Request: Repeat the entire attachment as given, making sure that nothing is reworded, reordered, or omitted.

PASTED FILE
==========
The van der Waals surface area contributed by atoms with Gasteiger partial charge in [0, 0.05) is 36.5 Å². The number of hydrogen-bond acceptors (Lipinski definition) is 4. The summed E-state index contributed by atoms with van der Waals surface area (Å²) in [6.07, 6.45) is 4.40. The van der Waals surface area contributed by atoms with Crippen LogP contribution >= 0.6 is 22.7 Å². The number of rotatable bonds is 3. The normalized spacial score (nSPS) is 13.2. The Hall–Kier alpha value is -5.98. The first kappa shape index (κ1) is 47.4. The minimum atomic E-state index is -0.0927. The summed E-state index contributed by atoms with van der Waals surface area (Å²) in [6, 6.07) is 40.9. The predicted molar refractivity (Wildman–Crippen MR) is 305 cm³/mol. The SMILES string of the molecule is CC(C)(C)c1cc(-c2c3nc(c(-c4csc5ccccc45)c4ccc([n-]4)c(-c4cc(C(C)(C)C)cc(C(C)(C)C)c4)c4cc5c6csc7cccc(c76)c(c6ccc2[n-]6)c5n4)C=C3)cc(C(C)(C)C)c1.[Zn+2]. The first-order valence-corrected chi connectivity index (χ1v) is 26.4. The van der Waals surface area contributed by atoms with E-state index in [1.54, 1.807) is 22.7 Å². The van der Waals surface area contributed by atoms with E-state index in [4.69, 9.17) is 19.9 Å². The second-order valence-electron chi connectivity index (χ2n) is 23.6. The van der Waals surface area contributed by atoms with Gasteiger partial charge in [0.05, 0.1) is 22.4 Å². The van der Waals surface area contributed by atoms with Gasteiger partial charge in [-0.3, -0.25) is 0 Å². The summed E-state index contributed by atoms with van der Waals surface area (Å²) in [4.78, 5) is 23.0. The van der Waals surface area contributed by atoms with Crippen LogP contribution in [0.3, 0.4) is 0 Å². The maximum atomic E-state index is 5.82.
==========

The van der Waals surface area contributed by atoms with Gasteiger partial charge in [0, 0.05) is 36.5 Å². The number of hydrogen-bond acceptors (Lipinski definition) is 4. The summed E-state index contributed by atoms with van der Waals surface area (Å²) in [6.07, 6.45) is 4.40. The van der Waals surface area contributed by atoms with Crippen LogP contribution >= 0.6 is 22.7 Å². The number of rotatable bonds is 3. The normalized spacial score (nSPS) is 13.2. The Hall–Kier alpha value is -5.98. The first kappa shape index (κ1) is 47.4. The minimum atomic E-state index is -0.0927. The summed E-state index contributed by atoms with van der Waals surface area (Å²) in [6, 6.07) is 40.9. The predicted molar refractivity (Wildman–Crippen MR) is 305 cm³/mol. The SMILES string of the molecule is CC(C)(C)c1cc(-c2c3nc(c(-c4csc5ccccc45)c4ccc([n-]4)c(-c4cc(C(C)(C)C)cc(C(C)(C)C)c4)c4cc5c6csc7cccc(c76)c(c6ccc2[n-]6)c5n4)C=C3)cc(C(C)(C)C)c1.[Zn+2]. The first-order valence-corrected chi connectivity index (χ1v) is 26.4. The van der Waals surface area contributed by atoms with E-state index in [1.54, 1.807) is 22.7 Å². The van der Waals surface area contributed by atoms with E-state index in [4.69, 9.17) is 19.9 Å². The second-order valence-electron chi connectivity index (χ2n) is 23.6. The van der Waals surface area contributed by atoms with Gasteiger partial charge in [0.05, 0.1) is 22.4 Å². The van der Waals surface area contributed by atoms with Gasteiger partial charge in [-0.3, -0.25) is 0 Å². The summed E-state index contributed by atoms with van der Waals surface area (Å²) in [4.78, 5) is 23.0. The van der Waals surface area contributed by atoms with Crippen LogP contribution in [0.3, 0.4) is 0 Å². The maximum atomic E-state index is 5.82.